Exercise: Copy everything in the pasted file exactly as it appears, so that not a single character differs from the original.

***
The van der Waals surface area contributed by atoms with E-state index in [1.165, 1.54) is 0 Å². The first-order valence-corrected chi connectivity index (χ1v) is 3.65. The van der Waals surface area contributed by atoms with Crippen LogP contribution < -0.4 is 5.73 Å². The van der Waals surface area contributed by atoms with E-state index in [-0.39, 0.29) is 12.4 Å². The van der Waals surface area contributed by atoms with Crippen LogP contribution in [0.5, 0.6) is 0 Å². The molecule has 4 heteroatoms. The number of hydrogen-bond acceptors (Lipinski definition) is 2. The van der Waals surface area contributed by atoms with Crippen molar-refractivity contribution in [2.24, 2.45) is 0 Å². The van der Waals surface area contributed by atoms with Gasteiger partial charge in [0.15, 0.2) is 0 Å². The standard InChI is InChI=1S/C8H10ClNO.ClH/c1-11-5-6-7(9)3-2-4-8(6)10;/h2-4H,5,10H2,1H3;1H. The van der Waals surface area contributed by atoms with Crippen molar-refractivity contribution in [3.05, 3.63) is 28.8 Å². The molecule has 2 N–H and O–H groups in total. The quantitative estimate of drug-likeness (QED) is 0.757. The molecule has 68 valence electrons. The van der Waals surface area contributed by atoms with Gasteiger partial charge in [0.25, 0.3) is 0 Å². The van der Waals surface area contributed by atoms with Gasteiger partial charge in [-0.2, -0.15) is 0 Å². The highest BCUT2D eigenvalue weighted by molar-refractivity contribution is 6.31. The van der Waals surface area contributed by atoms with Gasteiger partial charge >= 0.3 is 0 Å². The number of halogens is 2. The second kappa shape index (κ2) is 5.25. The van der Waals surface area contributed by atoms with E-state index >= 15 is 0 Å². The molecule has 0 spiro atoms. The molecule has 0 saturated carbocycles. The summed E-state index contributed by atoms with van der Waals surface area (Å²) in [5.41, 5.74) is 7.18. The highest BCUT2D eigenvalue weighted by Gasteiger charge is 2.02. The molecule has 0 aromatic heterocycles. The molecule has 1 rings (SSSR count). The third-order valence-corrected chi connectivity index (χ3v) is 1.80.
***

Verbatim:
The van der Waals surface area contributed by atoms with E-state index in [1.165, 1.54) is 0 Å². The first-order valence-corrected chi connectivity index (χ1v) is 3.65. The van der Waals surface area contributed by atoms with Crippen LogP contribution < -0.4 is 5.73 Å². The van der Waals surface area contributed by atoms with E-state index in [-0.39, 0.29) is 12.4 Å². The van der Waals surface area contributed by atoms with Crippen LogP contribution in [0.5, 0.6) is 0 Å². The molecule has 4 heteroatoms. The number of hydrogen-bond acceptors (Lipinski definition) is 2. The van der Waals surface area contributed by atoms with Crippen molar-refractivity contribution in [2.24, 2.45) is 0 Å². The van der Waals surface area contributed by atoms with Gasteiger partial charge in [0.15, 0.2) is 0 Å². The standard InChI is InChI=1S/C8H10ClNO.ClH/c1-11-5-6-7(9)3-2-4-8(6)10;/h2-4H,5,10H2,1H3;1H. The van der Waals surface area contributed by atoms with Crippen molar-refractivity contribution in [3.05, 3.63) is 28.8 Å². The molecule has 2 N–H and O–H groups in total. The quantitative estimate of drug-likeness (QED) is 0.757. The molecule has 68 valence electrons. The van der Waals surface area contributed by atoms with Gasteiger partial charge in [0.25, 0.3) is 0 Å². The van der Waals surface area contributed by atoms with Gasteiger partial charge in [-0.2, -0.15) is 0 Å². The highest BCUT2D eigenvalue weighted by molar-refractivity contribution is 6.31. The van der Waals surface area contributed by atoms with Gasteiger partial charge >= 0.3 is 0 Å². The number of halogens is 2. The second kappa shape index (κ2) is 5.25. The van der Waals surface area contributed by atoms with E-state index >= 15 is 0 Å². The molecule has 0 spiro atoms. The molecule has 0 saturated carbocycles. The summed E-state index contributed by atoms with van der Waals surface area (Å²) in [5.41, 5.74) is 7.18. The highest BCUT2D eigenvalue weighted by Gasteiger charge is 2.02. The molecule has 0 aromatic heterocycles. The molecule has 1 rings (SSSR count). The third-order valence-corrected chi connectivity index (χ3v) is 1.80.